Britain’s First Solar Cell Unearthed 60 Years Later

It sounds like something out of a Ray Bradbury story: a science teacher, determined to prove to his friends that electricity can be generated from the sun, slaves away for hours at home building something that looks like a crystal ball. The device is locked away in the teacher’s attic, only to be unearthed 60 years later, when solar cells are all the rage.

According to the Daily Mail, however, all this is pretty much true. The science teacher has not been identified, but was known to be from Surrey, where a distant relative of his sold the piece to the antiques dealer Fred Nickson.  The invention was recently put on show at on show at the Antiques for Everyone show at Birmingham’s National Exhibition Centre. The best part? It still works.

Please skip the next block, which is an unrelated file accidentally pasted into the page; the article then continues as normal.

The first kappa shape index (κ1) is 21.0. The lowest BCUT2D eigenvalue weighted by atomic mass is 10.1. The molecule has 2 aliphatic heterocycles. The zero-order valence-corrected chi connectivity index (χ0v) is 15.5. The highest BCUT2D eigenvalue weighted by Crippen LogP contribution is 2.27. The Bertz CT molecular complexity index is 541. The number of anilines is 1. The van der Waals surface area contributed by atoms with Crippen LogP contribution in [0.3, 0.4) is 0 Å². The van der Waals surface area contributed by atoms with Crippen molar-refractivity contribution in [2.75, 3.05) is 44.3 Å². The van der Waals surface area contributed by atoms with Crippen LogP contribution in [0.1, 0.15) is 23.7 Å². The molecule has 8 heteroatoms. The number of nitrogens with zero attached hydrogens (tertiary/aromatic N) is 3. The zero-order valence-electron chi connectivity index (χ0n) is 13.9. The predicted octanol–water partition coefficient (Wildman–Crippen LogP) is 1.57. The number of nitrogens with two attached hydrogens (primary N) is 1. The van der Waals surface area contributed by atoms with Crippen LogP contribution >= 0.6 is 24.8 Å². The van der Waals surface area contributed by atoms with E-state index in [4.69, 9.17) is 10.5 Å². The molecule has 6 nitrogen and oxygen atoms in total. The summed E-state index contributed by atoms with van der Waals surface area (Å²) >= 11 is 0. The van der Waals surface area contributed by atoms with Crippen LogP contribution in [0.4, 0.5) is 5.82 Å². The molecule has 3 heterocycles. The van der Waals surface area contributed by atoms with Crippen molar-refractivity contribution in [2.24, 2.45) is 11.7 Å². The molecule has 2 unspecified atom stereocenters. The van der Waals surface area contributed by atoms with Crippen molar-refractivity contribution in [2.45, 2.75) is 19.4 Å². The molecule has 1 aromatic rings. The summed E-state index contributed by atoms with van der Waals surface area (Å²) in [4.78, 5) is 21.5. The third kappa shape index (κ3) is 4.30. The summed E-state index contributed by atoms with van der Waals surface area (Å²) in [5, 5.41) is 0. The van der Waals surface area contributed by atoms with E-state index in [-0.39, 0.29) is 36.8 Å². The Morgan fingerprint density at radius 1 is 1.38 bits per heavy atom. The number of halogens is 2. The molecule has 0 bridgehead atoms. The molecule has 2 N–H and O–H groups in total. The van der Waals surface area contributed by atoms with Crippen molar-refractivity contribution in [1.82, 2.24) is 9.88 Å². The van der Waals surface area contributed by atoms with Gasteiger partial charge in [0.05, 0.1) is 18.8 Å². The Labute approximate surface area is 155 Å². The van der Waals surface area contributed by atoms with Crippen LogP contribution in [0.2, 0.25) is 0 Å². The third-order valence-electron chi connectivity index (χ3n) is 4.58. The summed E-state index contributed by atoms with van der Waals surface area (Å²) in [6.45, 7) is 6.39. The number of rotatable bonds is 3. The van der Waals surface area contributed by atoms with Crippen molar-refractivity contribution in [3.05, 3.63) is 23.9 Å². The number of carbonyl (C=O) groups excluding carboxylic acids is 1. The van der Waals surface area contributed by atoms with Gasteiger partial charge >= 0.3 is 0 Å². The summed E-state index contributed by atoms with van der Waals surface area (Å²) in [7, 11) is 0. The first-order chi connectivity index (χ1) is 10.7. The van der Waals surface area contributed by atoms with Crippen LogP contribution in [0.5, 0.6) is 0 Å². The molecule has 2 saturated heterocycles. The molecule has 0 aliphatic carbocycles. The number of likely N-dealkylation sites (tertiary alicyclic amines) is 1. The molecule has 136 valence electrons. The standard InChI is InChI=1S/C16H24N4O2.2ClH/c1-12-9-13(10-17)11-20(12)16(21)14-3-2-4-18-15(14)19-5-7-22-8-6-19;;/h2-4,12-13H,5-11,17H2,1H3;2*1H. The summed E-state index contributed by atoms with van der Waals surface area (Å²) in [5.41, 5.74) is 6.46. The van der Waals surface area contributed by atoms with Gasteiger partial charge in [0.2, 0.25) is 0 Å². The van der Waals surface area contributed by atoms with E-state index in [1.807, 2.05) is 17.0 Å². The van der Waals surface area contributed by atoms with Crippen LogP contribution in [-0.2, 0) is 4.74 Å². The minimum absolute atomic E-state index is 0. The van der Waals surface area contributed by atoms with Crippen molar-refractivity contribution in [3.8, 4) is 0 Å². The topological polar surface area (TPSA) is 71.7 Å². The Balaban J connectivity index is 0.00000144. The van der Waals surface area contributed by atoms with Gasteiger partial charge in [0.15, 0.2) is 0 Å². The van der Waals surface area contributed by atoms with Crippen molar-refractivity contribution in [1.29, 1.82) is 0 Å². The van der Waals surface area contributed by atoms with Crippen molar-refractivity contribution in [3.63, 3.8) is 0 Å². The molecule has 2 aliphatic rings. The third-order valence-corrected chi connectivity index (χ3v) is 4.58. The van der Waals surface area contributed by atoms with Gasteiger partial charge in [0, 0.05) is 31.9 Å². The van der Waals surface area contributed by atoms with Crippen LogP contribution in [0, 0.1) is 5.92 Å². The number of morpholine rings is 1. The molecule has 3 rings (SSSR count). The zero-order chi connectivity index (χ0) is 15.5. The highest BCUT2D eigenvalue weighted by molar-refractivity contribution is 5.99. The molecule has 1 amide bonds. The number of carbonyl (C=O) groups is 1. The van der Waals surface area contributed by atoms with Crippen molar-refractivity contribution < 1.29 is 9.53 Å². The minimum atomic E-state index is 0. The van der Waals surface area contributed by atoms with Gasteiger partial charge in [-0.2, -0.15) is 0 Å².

image via The Daily Mail

This early solar cell was based on the junction semiconductor idea patented in 1946 by Russell Ohl, similar to modern solar cells in that it makes use of a mineral called selenium to convert sunlight into electricity, but features negative and positive versions of the mineral, as in Ohl’s patented model. In direct sunlight this early solar cell can create 1.5 volts of electricity, enough power to run a modern day digital watch cell.

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